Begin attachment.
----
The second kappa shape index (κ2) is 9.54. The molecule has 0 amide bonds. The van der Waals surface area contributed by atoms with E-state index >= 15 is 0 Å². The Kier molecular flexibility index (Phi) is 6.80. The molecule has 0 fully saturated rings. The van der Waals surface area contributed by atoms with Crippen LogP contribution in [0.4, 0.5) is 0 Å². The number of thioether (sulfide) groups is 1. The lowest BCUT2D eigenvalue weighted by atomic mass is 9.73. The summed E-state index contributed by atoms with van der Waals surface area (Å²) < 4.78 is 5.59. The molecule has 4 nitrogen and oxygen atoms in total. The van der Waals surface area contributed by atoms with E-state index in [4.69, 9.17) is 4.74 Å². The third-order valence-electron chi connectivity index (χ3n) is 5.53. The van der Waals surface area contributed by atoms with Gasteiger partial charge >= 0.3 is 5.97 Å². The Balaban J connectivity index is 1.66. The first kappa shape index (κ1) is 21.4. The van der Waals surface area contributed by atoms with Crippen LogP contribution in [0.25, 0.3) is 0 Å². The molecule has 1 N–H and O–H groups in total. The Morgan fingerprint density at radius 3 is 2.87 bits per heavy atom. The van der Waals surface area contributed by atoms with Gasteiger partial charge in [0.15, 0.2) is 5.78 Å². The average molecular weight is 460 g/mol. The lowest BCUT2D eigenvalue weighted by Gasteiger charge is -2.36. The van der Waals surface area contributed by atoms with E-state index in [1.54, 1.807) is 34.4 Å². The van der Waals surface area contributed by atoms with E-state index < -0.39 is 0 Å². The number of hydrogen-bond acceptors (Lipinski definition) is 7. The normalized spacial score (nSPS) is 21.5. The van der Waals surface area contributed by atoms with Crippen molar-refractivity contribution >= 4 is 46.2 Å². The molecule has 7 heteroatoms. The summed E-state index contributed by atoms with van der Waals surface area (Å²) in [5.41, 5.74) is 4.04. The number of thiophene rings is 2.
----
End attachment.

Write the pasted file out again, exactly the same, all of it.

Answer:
The second kappa shape index (κ2) is 9.54. The molecule has 0 amide bonds. The van der Waals surface area contributed by atoms with E-state index >= 15 is 0 Å². The Kier molecular flexibility index (Phi) is 6.80. The molecule has 0 fully saturated rings. The van der Waals surface area contributed by atoms with Crippen LogP contribution in [0.4, 0.5) is 0 Å². The number of thioether (sulfide) groups is 1. The lowest BCUT2D eigenvalue weighted by atomic mass is 9.73. The summed E-state index contributed by atoms with van der Waals surface area (Å²) < 4.78 is 5.59. The molecule has 4 nitrogen and oxygen atoms in total. The van der Waals surface area contributed by atoms with E-state index in [4.69, 9.17) is 4.74 Å². The third-order valence-electron chi connectivity index (χ3n) is 5.53. The van der Waals surface area contributed by atoms with Gasteiger partial charge >= 0.3 is 5.97 Å². The Balaban J connectivity index is 1.66. The first kappa shape index (κ1) is 21.4. The van der Waals surface area contributed by atoms with Crippen LogP contribution in [0.25, 0.3) is 0 Å². The molecule has 1 N–H and O–H groups in total. The Morgan fingerprint density at radius 3 is 2.87 bits per heavy atom. The van der Waals surface area contributed by atoms with Gasteiger partial charge in [0.15, 0.2) is 5.78 Å². The average molecular weight is 460 g/mol. The lowest BCUT2D eigenvalue weighted by Gasteiger charge is -2.36. The van der Waals surface area contributed by atoms with E-state index in [1.54, 1.807) is 34.4 Å². The van der Waals surface area contributed by atoms with E-state index < -0.39 is 0 Å². The number of hydrogen-bond acceptors (Lipinski definition) is 7. The normalized spacial score (nSPS) is 21.5. The van der Waals surface area contributed by atoms with Crippen molar-refractivity contribution >= 4 is 46.2 Å². The molecule has 7 heteroatoms. The summed E-state index contributed by atoms with van der Waals surface area (Å²) in [5.41, 5.74) is 4.04. The number of thiophene rings is 2.